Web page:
“The sword was found under the altar, the priest cleaned it of rust, and Saint Joan carried it into battle,” Piras said. “It was a blunt sword,” she added, pointing to the tip of the weapon in her painting. “St. Joan never killed anyone.

Jesus and Mary, always with her

The figures at the top of the painting remind viewers of the two main components of Saint Joan’s “spiritual armor” – Mary and Christ.

• To express Mary’s protective solicitude for Saint Joan, Piras painted the scene of the Annunciation, in which Mary is told that she will give birth to Jesus. The Holy Spirit, symbolized by a dove, floods Mary – and Saint Joan below – with golden rays of light.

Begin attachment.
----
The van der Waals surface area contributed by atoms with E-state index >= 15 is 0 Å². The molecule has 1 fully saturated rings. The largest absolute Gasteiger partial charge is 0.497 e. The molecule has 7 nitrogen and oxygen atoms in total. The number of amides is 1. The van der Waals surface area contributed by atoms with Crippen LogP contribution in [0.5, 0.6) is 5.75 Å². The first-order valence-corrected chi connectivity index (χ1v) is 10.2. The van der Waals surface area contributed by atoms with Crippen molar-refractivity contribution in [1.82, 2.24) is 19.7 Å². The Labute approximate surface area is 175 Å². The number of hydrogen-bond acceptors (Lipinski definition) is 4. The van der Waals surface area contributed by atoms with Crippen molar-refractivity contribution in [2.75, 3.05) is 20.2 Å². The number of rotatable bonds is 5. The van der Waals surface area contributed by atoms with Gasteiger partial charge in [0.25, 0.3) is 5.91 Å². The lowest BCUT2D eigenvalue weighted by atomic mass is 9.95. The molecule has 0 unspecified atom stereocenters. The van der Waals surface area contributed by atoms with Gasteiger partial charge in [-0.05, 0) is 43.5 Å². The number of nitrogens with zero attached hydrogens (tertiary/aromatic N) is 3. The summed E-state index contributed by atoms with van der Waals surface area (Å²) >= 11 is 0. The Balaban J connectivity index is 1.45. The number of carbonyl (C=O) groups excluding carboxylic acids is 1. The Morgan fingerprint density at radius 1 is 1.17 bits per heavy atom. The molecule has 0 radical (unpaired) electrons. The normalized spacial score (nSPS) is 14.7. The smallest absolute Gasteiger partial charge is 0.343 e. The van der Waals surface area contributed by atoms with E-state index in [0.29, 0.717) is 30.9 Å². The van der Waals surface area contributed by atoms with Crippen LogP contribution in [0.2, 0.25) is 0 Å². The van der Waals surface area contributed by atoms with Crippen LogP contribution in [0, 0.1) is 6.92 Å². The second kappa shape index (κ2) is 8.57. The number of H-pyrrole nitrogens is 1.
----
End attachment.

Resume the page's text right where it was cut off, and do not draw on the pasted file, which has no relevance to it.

• To represent Christ, Piras painted Christ enthroned in heaven, a representation of him that is usually included in scenes from the “Last Judgment”. Christ, seated between two angels, is supported by a rainbow which symbolizes the hope of salvation.

“St. Joan’s angels told her to put (those images of Mary and Jesus) on her battle flag, so that they would be part of her story,” Piras said. , as an artist, because when Saint Joan was asked (by the 15th century artist who made her banner) how she wanted Mary and Jesus depicted, she replied that she wanted they are represented. as they appeared in the churches. This is why the background is made in the style of a medieval painting – the artists of the time were just beginning to develop a more realistic representation of people, but always returned to this earlier iconography.